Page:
Next up in line of the graduating seniors of the Pollock lab is BMB major Kiana Gunn. Kiana joined my lab the summer after her first year at University of Richmond as a part of her participation the SMART integrated science course. She came with outstanding recommendations with my colleagues who had seen her excel in the classroom. Kiana jumped right in to a lung cancer project that James Henry was also working on. She is one of the most meticulous scientists I have met, which at the start of her time in the research lab meant her experimental set-up was long. I think she truly understands the sentiment that the cell culture room can make time disappear so fast. Kiana has grown so much as a scientist, she is still detail oriented but I have seen her confidence grown in her abilities. As I highlighted a few weeks ago, Kiana is also one of the kindest, most positive, uplifting people you will ever meet. She has popped around to a couple of different projects in the lab, trying her hand at organic synthesis as well, and she has never been unwilling to try something new. Eventually Kiana plans to go to graduate school and become a cancer researcher. For now, she is thinking she might teach. I could see her inspiring the next generation of scientists with her enthusiasm, knowledge, and sweet spirit. Let’s see what Kiana has to say about her research experience:
Q1. Why did you decide to join the Pollock lab?
Kiana: I decided to join the Pollock Lab because I was very interested in pursuing cancer research throughout my undergraduate experience.
Q2. What was your favorite part about your research experience?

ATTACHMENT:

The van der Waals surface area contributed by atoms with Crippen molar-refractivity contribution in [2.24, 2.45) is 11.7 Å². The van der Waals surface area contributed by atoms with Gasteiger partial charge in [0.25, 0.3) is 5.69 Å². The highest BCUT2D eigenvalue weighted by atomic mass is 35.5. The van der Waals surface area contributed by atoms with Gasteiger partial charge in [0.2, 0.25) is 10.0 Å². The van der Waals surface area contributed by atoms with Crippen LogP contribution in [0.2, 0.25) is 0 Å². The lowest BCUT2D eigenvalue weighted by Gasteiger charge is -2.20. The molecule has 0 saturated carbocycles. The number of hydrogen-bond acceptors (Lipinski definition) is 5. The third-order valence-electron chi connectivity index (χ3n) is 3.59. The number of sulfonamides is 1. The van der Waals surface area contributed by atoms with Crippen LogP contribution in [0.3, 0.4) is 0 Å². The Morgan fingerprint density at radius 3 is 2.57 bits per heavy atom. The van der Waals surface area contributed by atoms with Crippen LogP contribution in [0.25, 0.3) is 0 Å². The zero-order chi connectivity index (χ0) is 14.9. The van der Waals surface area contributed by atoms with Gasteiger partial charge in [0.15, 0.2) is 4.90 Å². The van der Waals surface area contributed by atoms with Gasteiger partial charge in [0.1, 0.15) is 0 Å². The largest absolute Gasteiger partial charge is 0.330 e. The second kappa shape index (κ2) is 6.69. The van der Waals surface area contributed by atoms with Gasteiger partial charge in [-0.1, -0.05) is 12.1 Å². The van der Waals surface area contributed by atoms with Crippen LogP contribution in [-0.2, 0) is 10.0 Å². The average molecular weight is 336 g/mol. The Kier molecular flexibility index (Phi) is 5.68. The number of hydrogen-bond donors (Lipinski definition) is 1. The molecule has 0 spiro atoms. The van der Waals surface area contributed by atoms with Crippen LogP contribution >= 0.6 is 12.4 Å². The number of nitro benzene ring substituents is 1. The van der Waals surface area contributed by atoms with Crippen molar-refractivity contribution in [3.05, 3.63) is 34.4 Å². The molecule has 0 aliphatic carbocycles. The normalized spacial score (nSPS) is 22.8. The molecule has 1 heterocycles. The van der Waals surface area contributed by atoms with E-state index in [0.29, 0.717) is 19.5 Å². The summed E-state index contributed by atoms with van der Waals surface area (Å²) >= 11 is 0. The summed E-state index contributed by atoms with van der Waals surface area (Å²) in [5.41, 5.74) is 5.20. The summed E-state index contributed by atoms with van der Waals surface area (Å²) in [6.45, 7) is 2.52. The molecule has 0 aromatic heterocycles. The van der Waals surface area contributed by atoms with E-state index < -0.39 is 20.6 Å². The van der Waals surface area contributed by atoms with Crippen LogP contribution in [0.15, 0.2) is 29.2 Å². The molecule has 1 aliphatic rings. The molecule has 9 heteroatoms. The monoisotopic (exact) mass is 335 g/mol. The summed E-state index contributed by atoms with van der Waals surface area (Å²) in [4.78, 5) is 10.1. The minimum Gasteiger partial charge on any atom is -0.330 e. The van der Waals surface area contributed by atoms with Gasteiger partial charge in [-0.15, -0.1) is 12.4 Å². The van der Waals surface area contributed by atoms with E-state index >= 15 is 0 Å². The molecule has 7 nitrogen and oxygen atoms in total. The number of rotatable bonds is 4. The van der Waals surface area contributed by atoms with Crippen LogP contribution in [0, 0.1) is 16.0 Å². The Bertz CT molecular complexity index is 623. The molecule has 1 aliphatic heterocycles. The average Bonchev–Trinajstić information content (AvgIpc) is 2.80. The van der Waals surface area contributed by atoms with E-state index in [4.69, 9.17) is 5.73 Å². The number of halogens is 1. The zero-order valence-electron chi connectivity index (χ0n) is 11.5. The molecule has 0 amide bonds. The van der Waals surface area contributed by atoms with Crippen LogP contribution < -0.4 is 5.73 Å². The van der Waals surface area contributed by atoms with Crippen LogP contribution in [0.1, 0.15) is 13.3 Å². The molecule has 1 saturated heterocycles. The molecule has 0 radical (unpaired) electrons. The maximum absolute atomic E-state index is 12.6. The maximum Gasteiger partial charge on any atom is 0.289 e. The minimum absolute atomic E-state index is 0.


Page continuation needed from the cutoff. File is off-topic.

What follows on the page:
Kiana: I have many favorite things about doing research in the Pollock Lab!! I loved learning all the biochemistry and synthetic chemistry techniques and presenting my research at SERMACs conferences; those experiences cemented my love for science! I also loved growing into a family with the other Pollock Lab students; the holiday parties were so much fun!!
Q3. What do you plan to do after graduation?
Kiana: I plan to work as either a lab technician or a teaching fellow.
Q4. As you reflect back on your time at University of Richmond, what advice would you give to an incoming student who was interested in your career path?
Kiana: My advice for incoming students is to be patient! Some aspects of research can be difficult to grasp, but if you ask questions and remain curious, it can be a worthwhile experience.
Kiana – You have been a pleasure to work with over the past three years. Thank you for trying lots of new techniques and always being positive. I know that you will be successful in whatever you do and I am excited to how your journey progresses. Stay in touch. Keep believing in yourself. I am rooting for you always!